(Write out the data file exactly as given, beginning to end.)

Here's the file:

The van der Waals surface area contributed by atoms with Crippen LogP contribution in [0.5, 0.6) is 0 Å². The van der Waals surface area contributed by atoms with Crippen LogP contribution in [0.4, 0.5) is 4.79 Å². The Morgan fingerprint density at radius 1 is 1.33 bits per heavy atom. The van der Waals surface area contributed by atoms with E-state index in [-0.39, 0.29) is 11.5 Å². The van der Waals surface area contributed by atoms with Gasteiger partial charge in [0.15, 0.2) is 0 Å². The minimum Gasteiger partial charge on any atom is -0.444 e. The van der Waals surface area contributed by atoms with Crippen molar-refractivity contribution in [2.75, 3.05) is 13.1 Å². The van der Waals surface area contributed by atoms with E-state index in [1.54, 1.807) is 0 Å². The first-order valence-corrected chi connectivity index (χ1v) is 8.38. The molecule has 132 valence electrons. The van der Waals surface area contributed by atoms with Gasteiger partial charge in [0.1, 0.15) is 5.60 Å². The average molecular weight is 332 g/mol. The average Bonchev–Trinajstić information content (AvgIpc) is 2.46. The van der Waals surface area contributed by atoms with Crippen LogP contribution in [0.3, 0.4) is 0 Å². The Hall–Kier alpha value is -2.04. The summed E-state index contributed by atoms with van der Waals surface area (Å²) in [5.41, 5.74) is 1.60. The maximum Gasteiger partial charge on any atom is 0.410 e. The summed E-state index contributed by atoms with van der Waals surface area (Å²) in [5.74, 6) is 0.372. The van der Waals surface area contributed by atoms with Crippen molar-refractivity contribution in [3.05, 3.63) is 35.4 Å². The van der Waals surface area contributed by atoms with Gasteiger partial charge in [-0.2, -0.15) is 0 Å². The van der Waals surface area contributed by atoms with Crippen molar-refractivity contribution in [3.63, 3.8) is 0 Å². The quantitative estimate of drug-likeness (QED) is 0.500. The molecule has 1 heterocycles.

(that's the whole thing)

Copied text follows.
The van der Waals surface area contributed by atoms with Crippen LogP contribution in [0.5, 0.6) is 0 Å². The van der Waals surface area contributed by atoms with Crippen LogP contribution in [0.4, 0.5) is 4.79 Å². The Morgan fingerprint density at radius 1 is 1.33 bits per heavy atom. The van der Waals surface area contributed by atoms with E-state index in [-0.39, 0.29) is 11.5 Å². The van der Waals surface area contributed by atoms with Gasteiger partial charge in [0.15, 0.2) is 0 Å². The minimum Gasteiger partial charge on any atom is -0.444 e. The van der Waals surface area contributed by atoms with Crippen molar-refractivity contribution in [2.75, 3.05) is 13.1 Å². The van der Waals surface area contributed by atoms with E-state index in [1.54, 1.807) is 0 Å². The first-order valence-corrected chi connectivity index (χ1v) is 8.38. The molecule has 132 valence electrons. The van der Waals surface area contributed by atoms with Gasteiger partial charge in [0.1, 0.15) is 5.60 Å². The average molecular weight is 332 g/mol. The average Bonchev–Trinajstić information content (AvgIpc) is 2.46. The van der Waals surface area contributed by atoms with Crippen LogP contribution in [0.3, 0.4) is 0 Å². The Hall–Kier alpha value is -2.04. The summed E-state index contributed by atoms with van der Waals surface area (Å²) in [5.41, 5.74) is 1.60. The maximum Gasteiger partial charge on any atom is 0.410 e. The summed E-state index contributed by atoms with van der Waals surface area (Å²) in [5.74, 6) is 0.372. The van der Waals surface area contributed by atoms with Crippen molar-refractivity contribution in [3.05, 3.63) is 35.4 Å². The van der Waals surface area contributed by atoms with Gasteiger partial charge in [-0.2, -0.15) is 0 Å². The van der Waals surface area contributed by atoms with Crippen molar-refractivity contribution in [3.63, 3.8) is 0 Å². The quantitative estimate of drug-likeness (QED) is 0.500. The molecule has 1 heterocycles.